In the nearly ninety-year history of the Newbery Medal, five authors have been fortunate enough to receive the award twice.
E.L. Konigsburg won in 1968 (FROM THE MIXED-UP FILES OF MRS. BASIL E. FRANKWEILER) and 1997 (THE VIEW FROM SATURDAY.)
Katherine Paterson in 1978 (BRIDGE TO TERABITHIA) and 1981 (JACOB HAVE I LOVED.)
And Lois Lowry in 1990 (NUMBER THE STARS) and 1994 (THE GIVER.)
It's not surprising that these three are Newbery double-dippers. After all, they are among our finest contemporary authors. Each has produced a long list of extraordinary books praised by critics and loved by children.
However, it is somewhat surprising to consider the other two-time medalists, Jospeh Krumgold (...AND NOW MIGUEL, 1954 and ONION JOHN, 1960) and Elizabeth George Speare (THE WITCH OF BLACKBIRD POND, 1959 and THE BRONZE BOW, 1962.)
Although they are also distinguished novelists, Krumgold and Speare differ strikingly from the other two-timers in that their overall body of work is extremely small. In fact, I can count Speare's children's books on my left hand, Krumgold's on my right hand, and still have a finger left over to type this blog about them.
Mr. Krumgold won his first Newbery right out of the box with ...AND NOW MIGUEL. Six years later he won for his second children's book, ONION JOHN. In 1967 he published his last major novel, HENRY 3, followed by a slight storybook, THE MOST TERRIBLE TURK, in 1969. Although he lived another eleven years, he never published another word. So it's pretty amazing to think that out of only four children's books, he ended up winning the Big N twice.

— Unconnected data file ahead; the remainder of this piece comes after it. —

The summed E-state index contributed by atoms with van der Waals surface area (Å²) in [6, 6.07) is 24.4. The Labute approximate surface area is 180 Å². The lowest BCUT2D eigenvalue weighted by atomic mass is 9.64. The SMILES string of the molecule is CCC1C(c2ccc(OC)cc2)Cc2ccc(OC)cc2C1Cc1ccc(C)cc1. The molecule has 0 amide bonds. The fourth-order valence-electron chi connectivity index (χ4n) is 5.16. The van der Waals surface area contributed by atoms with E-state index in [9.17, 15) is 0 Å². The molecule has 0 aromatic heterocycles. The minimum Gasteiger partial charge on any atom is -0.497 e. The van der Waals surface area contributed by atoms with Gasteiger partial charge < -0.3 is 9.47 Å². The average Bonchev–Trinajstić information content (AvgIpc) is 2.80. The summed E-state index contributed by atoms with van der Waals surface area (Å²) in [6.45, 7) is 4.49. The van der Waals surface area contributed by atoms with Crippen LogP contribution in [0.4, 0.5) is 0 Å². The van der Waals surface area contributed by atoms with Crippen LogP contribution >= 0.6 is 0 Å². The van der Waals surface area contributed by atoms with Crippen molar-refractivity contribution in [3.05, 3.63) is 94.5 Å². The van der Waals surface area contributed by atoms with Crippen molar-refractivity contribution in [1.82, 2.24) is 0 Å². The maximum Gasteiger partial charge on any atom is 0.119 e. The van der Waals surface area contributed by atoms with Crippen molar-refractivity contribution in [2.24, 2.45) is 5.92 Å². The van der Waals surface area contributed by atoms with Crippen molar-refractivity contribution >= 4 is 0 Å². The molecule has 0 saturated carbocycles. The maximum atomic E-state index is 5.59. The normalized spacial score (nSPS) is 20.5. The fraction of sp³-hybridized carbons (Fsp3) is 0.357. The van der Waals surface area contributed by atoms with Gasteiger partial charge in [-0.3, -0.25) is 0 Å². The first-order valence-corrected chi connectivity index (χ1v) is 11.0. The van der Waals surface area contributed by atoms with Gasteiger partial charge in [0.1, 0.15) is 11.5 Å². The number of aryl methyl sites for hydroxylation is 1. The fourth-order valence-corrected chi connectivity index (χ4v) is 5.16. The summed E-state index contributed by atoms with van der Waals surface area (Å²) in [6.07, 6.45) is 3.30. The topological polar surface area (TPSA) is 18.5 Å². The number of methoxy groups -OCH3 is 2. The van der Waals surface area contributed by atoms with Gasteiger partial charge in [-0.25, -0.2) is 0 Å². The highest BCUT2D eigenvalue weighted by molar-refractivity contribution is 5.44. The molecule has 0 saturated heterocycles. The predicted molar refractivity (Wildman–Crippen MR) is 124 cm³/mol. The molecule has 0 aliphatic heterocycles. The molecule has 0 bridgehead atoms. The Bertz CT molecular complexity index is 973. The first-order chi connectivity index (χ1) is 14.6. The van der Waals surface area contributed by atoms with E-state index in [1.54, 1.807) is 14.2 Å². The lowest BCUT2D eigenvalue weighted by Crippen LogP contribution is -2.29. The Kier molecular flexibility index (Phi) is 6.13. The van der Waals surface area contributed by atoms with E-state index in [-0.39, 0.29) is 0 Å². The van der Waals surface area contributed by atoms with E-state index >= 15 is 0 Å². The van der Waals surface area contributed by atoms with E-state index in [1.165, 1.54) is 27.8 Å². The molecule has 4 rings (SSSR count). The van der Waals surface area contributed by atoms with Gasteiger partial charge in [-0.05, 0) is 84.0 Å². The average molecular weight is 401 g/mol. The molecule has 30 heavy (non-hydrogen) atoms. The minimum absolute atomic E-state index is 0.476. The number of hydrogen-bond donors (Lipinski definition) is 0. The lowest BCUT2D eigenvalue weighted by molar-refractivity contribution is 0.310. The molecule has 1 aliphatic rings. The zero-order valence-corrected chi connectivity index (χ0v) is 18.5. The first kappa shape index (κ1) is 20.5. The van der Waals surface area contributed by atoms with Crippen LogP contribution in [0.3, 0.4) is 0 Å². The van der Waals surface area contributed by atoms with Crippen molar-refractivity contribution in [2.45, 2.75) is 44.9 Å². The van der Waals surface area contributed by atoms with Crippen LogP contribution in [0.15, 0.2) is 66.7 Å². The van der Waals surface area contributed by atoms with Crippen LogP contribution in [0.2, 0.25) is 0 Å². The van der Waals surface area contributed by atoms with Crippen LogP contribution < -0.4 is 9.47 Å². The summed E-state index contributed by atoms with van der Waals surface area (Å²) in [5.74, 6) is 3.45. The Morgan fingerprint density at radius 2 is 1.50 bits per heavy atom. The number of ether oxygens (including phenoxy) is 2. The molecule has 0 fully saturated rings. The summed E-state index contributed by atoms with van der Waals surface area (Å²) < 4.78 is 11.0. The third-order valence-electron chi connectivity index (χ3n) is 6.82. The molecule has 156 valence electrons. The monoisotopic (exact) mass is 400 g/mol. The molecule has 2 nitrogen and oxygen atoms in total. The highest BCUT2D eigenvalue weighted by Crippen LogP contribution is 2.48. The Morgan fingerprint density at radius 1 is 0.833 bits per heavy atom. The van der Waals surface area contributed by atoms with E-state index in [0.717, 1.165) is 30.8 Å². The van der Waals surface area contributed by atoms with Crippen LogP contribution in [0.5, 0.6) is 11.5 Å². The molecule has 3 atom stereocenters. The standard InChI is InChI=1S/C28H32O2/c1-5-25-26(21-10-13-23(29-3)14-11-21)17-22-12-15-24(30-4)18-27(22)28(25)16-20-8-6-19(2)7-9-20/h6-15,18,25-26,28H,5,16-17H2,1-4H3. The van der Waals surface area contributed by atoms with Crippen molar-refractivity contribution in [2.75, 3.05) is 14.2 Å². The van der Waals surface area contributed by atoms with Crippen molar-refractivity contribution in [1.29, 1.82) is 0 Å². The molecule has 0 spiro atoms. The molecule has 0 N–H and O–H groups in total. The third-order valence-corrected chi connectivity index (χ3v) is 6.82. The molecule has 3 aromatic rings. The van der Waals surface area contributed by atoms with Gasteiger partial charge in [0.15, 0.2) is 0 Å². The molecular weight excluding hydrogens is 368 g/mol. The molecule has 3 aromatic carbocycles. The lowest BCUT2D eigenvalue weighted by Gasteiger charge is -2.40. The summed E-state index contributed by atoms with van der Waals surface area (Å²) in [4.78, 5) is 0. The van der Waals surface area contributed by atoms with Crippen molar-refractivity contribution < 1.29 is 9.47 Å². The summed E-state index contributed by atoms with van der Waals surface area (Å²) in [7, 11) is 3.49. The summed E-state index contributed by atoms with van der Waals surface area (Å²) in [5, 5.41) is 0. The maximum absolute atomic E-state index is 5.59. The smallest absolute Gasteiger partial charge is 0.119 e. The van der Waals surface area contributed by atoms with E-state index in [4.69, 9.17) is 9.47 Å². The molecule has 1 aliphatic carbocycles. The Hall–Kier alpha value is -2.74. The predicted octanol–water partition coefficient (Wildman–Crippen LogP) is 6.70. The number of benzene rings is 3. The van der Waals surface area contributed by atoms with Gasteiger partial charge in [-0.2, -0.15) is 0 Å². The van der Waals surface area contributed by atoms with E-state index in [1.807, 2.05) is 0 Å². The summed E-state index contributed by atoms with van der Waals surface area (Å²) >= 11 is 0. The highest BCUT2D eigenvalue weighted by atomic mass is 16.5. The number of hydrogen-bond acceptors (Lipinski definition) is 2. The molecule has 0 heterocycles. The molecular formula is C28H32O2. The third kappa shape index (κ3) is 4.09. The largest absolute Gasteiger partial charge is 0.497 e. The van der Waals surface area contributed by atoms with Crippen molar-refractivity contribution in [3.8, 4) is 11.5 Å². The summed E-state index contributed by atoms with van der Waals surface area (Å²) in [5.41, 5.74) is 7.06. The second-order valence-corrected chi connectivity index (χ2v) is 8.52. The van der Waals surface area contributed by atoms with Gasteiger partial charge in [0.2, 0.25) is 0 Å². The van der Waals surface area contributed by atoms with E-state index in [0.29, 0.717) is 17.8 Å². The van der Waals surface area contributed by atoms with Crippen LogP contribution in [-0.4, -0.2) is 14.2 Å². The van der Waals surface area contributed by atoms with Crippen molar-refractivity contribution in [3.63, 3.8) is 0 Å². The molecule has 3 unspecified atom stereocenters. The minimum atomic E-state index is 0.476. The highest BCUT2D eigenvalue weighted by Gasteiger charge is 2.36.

Elizabeth George Speare's first children's book, 1957's CALICO CAPTIVE, was a notable debut. THE WITCH OF BLACKBIRD POND came just a year later and won the author her first Newbery. Three years later she was back at the podium accepting her second Newbery Medal for THE BRONZE BOW. Having published three superb books in five years, Ms. Speare appeared to be both a wonderful and a wonderfully-prolific author. However, after the nonfiction volume LIFE IN COLONIAL AMERICA in 1963, it would be another twenty years before she published her next -- and last -- children's novel, THE SIGN OF THE BEAVER. Incredibly this book was named a Newbery Honor. Pretty cool stats, huh? Five children's books. Two Newberys. One Newbery Honor.
This has gotten me thinking about the concept of quality vs. quantity. Not that those two terms are mutually exclusive, of course. The prolific Jane Yolen and Phyllis Reynolds Naylor have published literally hundreds of well-received books.
Other authors, including the aforementioned E.L. Konigsburg, Katherine Paterson, and Lois Lowry, carve out long, distinguished careers, consistently releasing a new volume every year or two to great acclaim.
Then there are those rare authors, such as Joseph Krumgold and Elizabeth George Spare, who publish relatively little...yet win children's literature's highest honors for their contributions.
I imagine that both Mr. Krumgold and Ms. Speare were under tremendous pressure -- from both publishers and readers -- to produce more books after their double-Newbery wins. One wonders what would have happened if they actually had gone on to publish a book every year or two for the rest of their lives. Would they have been able to maintain the high level of quality that distinguished ...AND NOW MIGUEL or THE WITCH OF BLACKBIRD POND? Might they have racked up several more Newberys? Or would future books have diluted and ultimately diminished the reputation of their early award-winners?
Who can say?
If you watch the Olympic track and field events, you know there are some athletes who specialize in long distances and others who excel in sprints. The gold medalist in the marathon doesn't have the speed to participate in the hundred yard dash, nor does the winner of the dash have the endurance to run the marathon.
Perhaps the same is true for authors. Some have the gift of writing a wide range of books over a long corridor of time. Others have a different set of skills that result in a body of work that is smaller -- but no less remarkable.